In general, for purposes of this application, the term figure of merit includes any function of correlation data is that is related to the reliability or accuracy with which an attribute can be determined. Functions of correlation data suitable for determining a figure of merit include, but are not limited to, a mean deviation of the correlation data, and a mean deviation of a subset of the correlation data. In both the calibration process and determining the attribute of the target the correlation data is processed to generate a figure of merit.
The figure of merit can then be used to used to indicate the status of a monitor. The status of the monitor includes, but is not limited to, monitor re-calibration required, or increased reliance on the monitor permitted. The status may be indicated by means of a display, or other communication method or by enabling or disabling one or more function or capabilities of the monitor.
It is understood that the above description is intended to be illustrative and not restrictive. Many of the features have functional equivalents that are intended to be included in the invention as being taught. Many variations and combinations of the above embodiments are possible, for example, other environmental sensors, such as pulse rate or humidity could be used, various combinations and mechanical configurations can be used.
Broad area radiation could be generated by an array of optical sources, such as a VCSEL array (Vertical Cavity Surface Emitting Laser array), an SLD array or an LED array rather than a single optical source. Such arrays could be collimated by an array of micro-lens, which could be spatially matched with a multi-segment detector. An advantage of using such arrays is that there is reduced sensitivity to cross-talk between adjacent optical signals because they are incoherent with respect to each other. The first and second mode-locked lasers could be mode-locked laser diodes or mode-locked micro-lasers.
The multi-segment detectors illustrated are two dimensional and have a high degree of symmetry. Many other topologies can be used including less symmetric ones and one dimensional segment arrays. The one dimensional segment array would provide two dimensional concurrent information. Sets of two dimensional concurrent information could be acquired by translating the optical system by conventional means to provide three dimensional sets of information. Similarly, a single segment detector could be used to provide one dimensional concurrent information and sets of one dimensional concurrent information could be acquired by translating the optical system by conventional means to provide two or three dimensional sets of information.
Beam splitters could be output couplers with either wedged or parallel surfaces. Pellicles could also be used as beam splitters. The illustrated versions of this invention are free space implementations. Equivalent fiber based versions of this invention are also intended to be included. In fiber based embodiments fiber splitters may be used as beam splitters and fiber Bragg gratings or fiber loops used as reflective elements.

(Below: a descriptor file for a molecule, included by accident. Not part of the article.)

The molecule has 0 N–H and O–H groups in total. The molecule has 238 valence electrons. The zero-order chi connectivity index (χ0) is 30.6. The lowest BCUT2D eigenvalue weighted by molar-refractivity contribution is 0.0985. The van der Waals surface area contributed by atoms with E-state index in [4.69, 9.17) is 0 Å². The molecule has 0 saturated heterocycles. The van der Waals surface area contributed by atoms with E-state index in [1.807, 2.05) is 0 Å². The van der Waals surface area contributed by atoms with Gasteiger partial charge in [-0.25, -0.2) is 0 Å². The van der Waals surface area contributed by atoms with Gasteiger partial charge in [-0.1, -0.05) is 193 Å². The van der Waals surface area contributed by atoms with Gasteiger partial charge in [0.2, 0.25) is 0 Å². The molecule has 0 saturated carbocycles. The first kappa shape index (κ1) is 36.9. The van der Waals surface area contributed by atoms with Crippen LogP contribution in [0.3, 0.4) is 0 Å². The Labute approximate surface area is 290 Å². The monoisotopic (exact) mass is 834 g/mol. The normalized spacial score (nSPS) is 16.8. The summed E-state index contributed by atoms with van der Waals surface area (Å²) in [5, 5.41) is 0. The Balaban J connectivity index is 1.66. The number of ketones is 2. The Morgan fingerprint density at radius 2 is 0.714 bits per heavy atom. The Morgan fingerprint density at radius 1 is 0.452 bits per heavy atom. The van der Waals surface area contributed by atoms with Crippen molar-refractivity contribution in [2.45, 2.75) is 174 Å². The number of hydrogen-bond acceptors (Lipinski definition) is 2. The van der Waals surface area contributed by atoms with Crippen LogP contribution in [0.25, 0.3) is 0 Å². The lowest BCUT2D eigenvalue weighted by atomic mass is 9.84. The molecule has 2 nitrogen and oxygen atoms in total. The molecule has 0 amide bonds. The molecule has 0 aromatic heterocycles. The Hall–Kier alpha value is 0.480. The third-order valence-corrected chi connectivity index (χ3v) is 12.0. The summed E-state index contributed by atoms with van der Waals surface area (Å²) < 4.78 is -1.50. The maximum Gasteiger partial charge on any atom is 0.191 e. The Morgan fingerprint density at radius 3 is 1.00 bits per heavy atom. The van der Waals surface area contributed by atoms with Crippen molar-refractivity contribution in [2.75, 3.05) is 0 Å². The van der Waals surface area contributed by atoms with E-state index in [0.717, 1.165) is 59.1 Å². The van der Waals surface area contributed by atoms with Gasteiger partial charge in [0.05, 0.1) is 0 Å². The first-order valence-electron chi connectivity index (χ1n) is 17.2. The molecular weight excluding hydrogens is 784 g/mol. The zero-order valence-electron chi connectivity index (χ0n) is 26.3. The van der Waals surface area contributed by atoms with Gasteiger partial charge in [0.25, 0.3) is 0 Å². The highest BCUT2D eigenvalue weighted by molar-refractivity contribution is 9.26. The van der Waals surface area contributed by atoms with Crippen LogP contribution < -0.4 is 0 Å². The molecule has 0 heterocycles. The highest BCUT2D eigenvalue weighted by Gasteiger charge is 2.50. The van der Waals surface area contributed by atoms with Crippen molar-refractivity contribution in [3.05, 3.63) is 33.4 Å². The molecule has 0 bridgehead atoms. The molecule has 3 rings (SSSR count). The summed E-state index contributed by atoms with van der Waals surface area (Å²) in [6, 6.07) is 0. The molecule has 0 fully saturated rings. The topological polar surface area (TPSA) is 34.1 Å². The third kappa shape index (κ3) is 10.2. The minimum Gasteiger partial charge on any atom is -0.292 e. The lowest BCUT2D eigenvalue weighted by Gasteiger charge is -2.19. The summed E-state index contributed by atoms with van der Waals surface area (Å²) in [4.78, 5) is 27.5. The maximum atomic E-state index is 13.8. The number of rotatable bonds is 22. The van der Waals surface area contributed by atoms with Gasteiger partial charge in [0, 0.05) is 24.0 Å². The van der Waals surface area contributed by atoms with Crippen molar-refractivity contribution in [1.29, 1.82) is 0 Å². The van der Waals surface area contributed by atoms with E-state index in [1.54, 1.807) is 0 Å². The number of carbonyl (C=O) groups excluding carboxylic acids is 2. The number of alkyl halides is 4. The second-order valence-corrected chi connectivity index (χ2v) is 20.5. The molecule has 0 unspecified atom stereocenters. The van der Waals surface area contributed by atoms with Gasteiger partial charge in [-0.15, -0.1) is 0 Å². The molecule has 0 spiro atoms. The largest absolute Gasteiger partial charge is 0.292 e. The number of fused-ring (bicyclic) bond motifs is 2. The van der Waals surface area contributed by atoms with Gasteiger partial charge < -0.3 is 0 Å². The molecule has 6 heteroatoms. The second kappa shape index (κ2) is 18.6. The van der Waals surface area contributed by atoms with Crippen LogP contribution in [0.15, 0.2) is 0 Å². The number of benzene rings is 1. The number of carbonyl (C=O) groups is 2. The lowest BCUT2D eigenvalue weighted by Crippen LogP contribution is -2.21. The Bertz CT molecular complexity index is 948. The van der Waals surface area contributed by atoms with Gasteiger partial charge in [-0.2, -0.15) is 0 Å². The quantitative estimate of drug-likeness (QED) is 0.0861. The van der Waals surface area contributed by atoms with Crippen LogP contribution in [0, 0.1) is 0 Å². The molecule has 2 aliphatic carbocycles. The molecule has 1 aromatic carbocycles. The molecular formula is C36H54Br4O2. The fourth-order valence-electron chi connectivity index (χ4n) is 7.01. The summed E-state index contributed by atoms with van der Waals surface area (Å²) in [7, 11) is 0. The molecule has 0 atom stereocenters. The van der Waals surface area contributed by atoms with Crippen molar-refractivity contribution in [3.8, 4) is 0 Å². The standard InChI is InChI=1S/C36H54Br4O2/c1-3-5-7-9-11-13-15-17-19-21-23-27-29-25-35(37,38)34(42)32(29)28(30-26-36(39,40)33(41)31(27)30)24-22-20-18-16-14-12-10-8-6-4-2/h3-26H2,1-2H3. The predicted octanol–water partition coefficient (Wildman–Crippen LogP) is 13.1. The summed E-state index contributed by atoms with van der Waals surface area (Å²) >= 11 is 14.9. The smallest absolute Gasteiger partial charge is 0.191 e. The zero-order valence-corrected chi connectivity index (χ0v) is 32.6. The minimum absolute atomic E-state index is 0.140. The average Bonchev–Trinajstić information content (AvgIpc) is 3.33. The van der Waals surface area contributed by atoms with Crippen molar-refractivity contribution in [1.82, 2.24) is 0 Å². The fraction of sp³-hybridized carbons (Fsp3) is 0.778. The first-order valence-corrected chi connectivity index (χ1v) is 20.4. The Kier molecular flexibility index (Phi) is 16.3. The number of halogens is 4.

In addition to the examples for generating a multiple reference beam, also referred to herein as a composite reference beam, illustrated in
Other applications can be addressed. For example, an imaging application could involve repeatedly generating and storing interference signal data sets under different environmental conditions. The stored data sets become the fiducial maps for future analysis and facilitate monitoring for abnormal changes in, for example, tissue. Analyzing for such changes provides a method of routine monitoring for or the progress of malignant conditions, such as skin cancer or the progress of healing after traumatic damage, such as, burns.
The embodiments described use optical radiation, however the invention is not restricted to optical radiation. The invention could use other forms of radiation, including but not limited to, acoustic radiation such as ultra-sound, and other forms of electromagnetic radiation such as micro-wave or x-ray radiation.
With or without the use of fiducial maps, the imaging application, can avail of the concurrent detection of multiple spatially separated interference signals captured by the multi-segment detector. Use of multiple reflective elements enables depth scanning at increased speeds. This enables a high speed imaging technique that is insensitive to motion artifacts.
The scope of this invention should therefore not be determined with reference to the above description, but instead should be determined with reference to the appended claims and drawings, along with the full scope of equivalents to which such claims and drawings are entitled.
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|U.S. Classification||600/316, 356/450, 600/476, 600/310|
|International Classification||G01B9/02, A61B5/00|
|Cooperative Classification||A61B5/1455, A61B5/0066, A61B5/14532|
|European Classification||A61B5/145G, A61B5/1455, A61B5/00P1C|
|Jun 5, 2009||AS||Assignment|
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|Aug 24, 2015||AS||Assignment|
Owner name: COMPACT IMAGING, INC., CALIFORNIA